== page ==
The long-delayed project to remove the temporary security measures around the Federal Courthouse in Carlyle and install new, more permanent security measures will be starting next week. See the video above from the May 2012 meeting of the National Capital Planning Commission (NCPC) where the NCPC gives its approval for the project. Starting at approx. 5:09 in the video, the presenter goes over the plans for the Courthouse.

Some of the improvements include:

  • Removal of jersey barriers around the Courthouse
  • The installation of garden walls and secure bollards around the site.
  • The movement of existing parking spaces from Jamieson Ave to Elizabeth Lane.
  • The reopening of Courthouse Square to one-way traffic.
    • This includes pop-up bollards on Courthouse Square which can be popped up in case of an event at the Courthouse.

Details on the construction from the Carlyle Community Council:

Effective Thursday, March 23rd, Jamieson Avenue will be PARTIALLY CLOSED allowing only one-way traffic heading westbound on Jamieson by the Courthouse construction site.  Traffic from Mill Road headed eastbound for Jamieson Avenue will be diverted.  Eastbound drivers can turn on Elizabeth Lane off of Eisenhower Avenue or continue on Eisenhower Avenue to John Carlyle Street or Holland Lane. Reportedly, this traffic plan will be in effect for the duration of the project, estimated to be completed in the early fall.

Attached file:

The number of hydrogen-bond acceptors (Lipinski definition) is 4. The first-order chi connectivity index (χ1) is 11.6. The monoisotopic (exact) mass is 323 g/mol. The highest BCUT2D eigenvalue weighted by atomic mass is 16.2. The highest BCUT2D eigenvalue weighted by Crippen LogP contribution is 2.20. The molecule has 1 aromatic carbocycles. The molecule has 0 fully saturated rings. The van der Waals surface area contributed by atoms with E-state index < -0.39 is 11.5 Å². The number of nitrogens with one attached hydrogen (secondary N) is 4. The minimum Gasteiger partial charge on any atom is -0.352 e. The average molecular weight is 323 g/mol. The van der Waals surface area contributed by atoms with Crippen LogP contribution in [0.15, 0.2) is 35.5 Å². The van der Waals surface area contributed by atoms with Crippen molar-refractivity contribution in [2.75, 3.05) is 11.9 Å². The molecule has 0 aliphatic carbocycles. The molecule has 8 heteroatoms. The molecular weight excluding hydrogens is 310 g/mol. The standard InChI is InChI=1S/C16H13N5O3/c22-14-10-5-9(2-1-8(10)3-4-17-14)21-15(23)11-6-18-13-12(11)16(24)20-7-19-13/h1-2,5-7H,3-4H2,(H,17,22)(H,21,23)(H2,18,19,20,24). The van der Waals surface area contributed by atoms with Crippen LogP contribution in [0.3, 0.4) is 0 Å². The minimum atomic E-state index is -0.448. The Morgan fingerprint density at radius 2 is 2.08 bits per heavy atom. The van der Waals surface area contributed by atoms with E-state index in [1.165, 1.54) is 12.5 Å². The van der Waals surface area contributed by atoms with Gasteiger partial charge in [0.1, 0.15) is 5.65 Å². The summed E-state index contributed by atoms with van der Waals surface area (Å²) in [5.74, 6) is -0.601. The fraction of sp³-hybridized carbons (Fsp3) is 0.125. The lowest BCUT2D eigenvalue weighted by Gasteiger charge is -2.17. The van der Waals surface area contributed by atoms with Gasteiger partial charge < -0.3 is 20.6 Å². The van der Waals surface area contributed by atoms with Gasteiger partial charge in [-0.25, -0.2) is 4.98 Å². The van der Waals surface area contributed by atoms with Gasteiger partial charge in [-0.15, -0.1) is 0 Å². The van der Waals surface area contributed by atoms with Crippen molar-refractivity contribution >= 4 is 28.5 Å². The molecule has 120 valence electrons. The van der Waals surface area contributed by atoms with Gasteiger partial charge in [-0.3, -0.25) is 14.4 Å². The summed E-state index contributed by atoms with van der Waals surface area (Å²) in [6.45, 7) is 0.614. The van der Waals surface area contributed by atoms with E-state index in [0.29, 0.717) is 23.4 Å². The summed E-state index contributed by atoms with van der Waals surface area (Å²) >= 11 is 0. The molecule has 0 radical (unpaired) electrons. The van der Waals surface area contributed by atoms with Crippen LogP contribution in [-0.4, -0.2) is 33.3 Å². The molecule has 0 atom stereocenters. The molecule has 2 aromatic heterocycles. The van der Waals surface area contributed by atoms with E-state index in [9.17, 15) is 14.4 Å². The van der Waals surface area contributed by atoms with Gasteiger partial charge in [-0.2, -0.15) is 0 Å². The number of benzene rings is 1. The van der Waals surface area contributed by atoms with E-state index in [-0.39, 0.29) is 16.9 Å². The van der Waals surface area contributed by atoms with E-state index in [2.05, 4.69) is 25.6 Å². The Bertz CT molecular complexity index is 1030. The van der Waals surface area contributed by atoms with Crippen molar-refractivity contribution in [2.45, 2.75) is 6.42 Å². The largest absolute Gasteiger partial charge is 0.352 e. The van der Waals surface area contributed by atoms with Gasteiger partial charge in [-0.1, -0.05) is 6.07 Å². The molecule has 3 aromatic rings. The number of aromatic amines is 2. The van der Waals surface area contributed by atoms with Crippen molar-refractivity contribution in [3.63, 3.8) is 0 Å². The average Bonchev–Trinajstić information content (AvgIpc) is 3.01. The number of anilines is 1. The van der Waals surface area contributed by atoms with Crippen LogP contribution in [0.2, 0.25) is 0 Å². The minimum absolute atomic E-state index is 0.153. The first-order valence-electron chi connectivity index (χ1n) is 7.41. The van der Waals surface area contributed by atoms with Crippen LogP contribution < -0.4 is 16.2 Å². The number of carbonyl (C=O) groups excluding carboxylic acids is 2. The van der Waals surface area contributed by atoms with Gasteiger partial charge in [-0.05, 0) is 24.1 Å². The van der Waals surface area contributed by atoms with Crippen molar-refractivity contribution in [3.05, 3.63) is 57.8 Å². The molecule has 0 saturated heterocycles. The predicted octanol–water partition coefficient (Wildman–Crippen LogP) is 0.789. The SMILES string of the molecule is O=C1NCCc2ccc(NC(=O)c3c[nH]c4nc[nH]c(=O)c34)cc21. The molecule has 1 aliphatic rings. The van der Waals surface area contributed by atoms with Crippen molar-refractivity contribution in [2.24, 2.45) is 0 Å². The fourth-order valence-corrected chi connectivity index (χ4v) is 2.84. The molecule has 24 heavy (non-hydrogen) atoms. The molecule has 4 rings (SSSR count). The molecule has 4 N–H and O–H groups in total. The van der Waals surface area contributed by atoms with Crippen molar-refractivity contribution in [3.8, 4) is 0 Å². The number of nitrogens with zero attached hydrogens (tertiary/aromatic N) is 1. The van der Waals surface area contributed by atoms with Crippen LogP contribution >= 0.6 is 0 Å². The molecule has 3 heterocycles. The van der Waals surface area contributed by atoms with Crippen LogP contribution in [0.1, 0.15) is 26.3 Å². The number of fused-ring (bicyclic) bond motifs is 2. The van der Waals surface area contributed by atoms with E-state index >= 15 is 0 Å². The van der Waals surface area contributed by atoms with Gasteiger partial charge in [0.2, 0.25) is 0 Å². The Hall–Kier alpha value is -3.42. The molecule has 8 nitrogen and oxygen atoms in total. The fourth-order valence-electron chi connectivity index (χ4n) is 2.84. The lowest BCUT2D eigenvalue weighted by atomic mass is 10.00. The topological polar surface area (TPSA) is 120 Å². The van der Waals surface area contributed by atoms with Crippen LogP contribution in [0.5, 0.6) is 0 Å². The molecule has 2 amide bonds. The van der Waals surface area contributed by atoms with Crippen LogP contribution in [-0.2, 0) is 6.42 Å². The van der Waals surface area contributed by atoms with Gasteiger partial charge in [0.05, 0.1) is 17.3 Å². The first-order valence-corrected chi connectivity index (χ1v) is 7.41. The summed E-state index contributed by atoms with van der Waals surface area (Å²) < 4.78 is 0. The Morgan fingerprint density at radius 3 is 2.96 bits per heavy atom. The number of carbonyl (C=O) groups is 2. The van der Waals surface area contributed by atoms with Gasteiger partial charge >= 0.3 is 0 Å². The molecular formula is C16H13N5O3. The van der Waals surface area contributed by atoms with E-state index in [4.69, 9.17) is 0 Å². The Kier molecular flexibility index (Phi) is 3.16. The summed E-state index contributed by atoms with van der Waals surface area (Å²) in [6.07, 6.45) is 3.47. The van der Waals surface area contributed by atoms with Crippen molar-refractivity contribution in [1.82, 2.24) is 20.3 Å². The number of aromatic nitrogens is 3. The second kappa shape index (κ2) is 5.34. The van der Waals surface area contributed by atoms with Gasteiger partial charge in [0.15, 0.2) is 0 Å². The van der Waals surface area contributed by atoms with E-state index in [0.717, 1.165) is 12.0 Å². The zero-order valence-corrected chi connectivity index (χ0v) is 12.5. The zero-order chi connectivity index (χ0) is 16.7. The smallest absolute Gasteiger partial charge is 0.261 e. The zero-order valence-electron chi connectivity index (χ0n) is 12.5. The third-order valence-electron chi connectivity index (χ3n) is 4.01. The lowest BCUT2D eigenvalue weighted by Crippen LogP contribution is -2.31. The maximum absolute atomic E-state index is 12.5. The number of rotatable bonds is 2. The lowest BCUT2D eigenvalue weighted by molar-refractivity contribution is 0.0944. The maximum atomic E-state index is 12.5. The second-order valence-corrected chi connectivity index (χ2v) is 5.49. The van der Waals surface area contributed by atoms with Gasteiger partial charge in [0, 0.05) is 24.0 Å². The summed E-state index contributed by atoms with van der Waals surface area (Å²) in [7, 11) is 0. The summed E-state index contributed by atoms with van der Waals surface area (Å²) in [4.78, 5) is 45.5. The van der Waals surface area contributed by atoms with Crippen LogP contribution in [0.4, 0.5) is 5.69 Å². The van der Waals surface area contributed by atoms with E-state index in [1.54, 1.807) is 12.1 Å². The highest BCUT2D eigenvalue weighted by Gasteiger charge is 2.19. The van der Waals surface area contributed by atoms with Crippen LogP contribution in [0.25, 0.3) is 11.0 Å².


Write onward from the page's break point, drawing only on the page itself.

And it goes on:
The City has directed the general contractor to put a message board at the corner of Mill and Jamieson Ave starting Monday about the one way traffic.

Albert Bryan Courthouse Alexandria, Virginia

This back and forth is going to go on for a long time.

Via WaPo

The Washington Redskins filed a motion late Friday defending their lawsuit in federal court against a group of Native Americans over the team’s trademark protections.

The motion argues that the Redskins chose the right courthouse to file their lawsuit and the correct set of plaintiffs to sue in U.S. District Court in Alexandria, Va., possibly the team’s last legal recourse to salvage its federal trademark protections.

The Redskins’ filing is a response to a motion to dismiss the case made last month by the five Native Americans who won a decision by the federal Trademark Trial and Appeal Board, a part of the U.S. Patent and Trademark Office. The board found in June that the team’s name and logos are disparaging to American Indians and scheduled the Redskins’ trademark protections to be stripped. Since that decision, the Redskins have been able to keep the trademarks while the team makes its appeal.

In an effort to reverse the trademark board’s decision, the Redskins filed a lawsuit against the Native Americans. But last month, the defendants, led by Amanda Blackhorse, a member of the Navajo Nation, argued in their motion to dismiss that the Redskins do not have the legal right to sue them because they are not “parties in interest” who can be targeted in a trademark case based on federal law.

Read more at this link.

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